metropolitan life: polish your cue and line your pockets

For some, pool is a pub game. For others, it is an obsession. If pool's your game, could it also be your new career?
TOMORROW, Jon Davies will carefully pack away his pool cue and grab an overnight bag before taking to the road. The former car sprayer has thrown in his day job to make a living out of playing pool.

He is heading for out-of-season Cornwall, where 16 of the country's professionals are playing in an invitation tournament at 15 pub venues across the county. Food and accommodation is provided and there is pounds 800 for the winner. There might also be the chance for some money matches.

Pub pool may seem snooker's poor relation, but 25 years ago today's snooker superstars would have been eking out a living playing exhibitions at holiday camps and touring the country playing tournaments for small prize money. Where snooker was then, pool is today, and there are those who believe the sport is poised to take off.

This year the professional ranks have swelled to 50. The prize money for the professional tour has risen from pounds 14,000 when it was inaugurated five years ago to pounds 72,500 this year. The Embassy World Championships received extensive coverage on Sky TV.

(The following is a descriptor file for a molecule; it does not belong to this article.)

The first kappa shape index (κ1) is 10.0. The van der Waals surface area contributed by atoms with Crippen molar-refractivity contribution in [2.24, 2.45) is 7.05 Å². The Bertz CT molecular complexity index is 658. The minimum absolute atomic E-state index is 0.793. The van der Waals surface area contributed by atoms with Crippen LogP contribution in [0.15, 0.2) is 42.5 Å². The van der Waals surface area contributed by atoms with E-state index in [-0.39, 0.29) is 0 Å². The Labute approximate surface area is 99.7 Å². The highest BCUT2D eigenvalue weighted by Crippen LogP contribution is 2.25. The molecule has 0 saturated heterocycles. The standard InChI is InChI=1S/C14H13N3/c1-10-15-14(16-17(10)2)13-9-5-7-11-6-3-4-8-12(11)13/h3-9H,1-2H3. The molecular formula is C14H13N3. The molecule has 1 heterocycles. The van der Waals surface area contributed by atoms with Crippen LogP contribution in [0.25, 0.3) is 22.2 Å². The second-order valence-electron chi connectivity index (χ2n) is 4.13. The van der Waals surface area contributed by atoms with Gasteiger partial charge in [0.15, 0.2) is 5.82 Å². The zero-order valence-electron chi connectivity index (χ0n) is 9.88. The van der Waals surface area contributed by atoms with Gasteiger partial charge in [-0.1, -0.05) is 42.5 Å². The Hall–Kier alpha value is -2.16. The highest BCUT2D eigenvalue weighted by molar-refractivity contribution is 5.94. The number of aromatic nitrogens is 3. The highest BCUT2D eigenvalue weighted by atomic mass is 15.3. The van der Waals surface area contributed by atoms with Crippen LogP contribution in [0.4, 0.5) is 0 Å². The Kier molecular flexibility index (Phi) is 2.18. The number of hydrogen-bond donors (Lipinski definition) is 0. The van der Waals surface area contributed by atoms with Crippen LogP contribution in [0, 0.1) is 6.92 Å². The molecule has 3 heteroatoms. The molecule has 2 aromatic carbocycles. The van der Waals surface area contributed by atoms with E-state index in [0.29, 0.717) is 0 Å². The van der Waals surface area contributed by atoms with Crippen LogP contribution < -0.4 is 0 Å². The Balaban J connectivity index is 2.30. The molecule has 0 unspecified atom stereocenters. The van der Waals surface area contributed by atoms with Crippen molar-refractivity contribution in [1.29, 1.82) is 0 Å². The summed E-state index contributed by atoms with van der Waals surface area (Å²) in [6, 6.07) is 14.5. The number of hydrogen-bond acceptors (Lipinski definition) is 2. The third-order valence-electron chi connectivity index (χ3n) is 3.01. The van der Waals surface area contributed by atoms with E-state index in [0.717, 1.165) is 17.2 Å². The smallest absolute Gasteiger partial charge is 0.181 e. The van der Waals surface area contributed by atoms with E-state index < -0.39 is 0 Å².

"Nobody would have believed the game would have got this big in five years," says Alan Bartlett, the tour organiser and England team manager. "There are real characters in the game and every pub player knows if he is good enough he can play for England."

Jon Davies started playing in his early teens, when pool was still just a pub game: "Nobody realised how good I was. There were plenty of pounds 50 and pounds 100 games when I was 15 or 16. I used to chuck a few to keep them interested."

As the years went by, and his pool pickings got richer, Davies realised that the game could be his escape route - out of a mundane job and into the glamorous world of hustling and living on your wits.

A local Bristol club, Pockets, sponsored him and provided free tables for the hours of practice he put in. He now plays pounds 1,000 money matches and has a financial backer. He often travels more than 1,000 miles a week and lives out of suitcase. Last year, he reached the semi-final in a ranking tournament, where he lost to the British number one, Keith Brewer.

The search for rich pickings means the man who started out his pool career taking dinner money off school friends will next month set off on a tour of American cities, hustling. "I've a friend in America who's a former professional. He toured over there and took three years to get back to the city he started out from. He thinks I could make it."

Like any obsession, the game has taken its toll on his personal life. A long-term relationship ended when he went professional. "It was really her or the pool. Unfortunately, the game is my first love. I never tire of playing. As a professional pool player I'm a workaholic."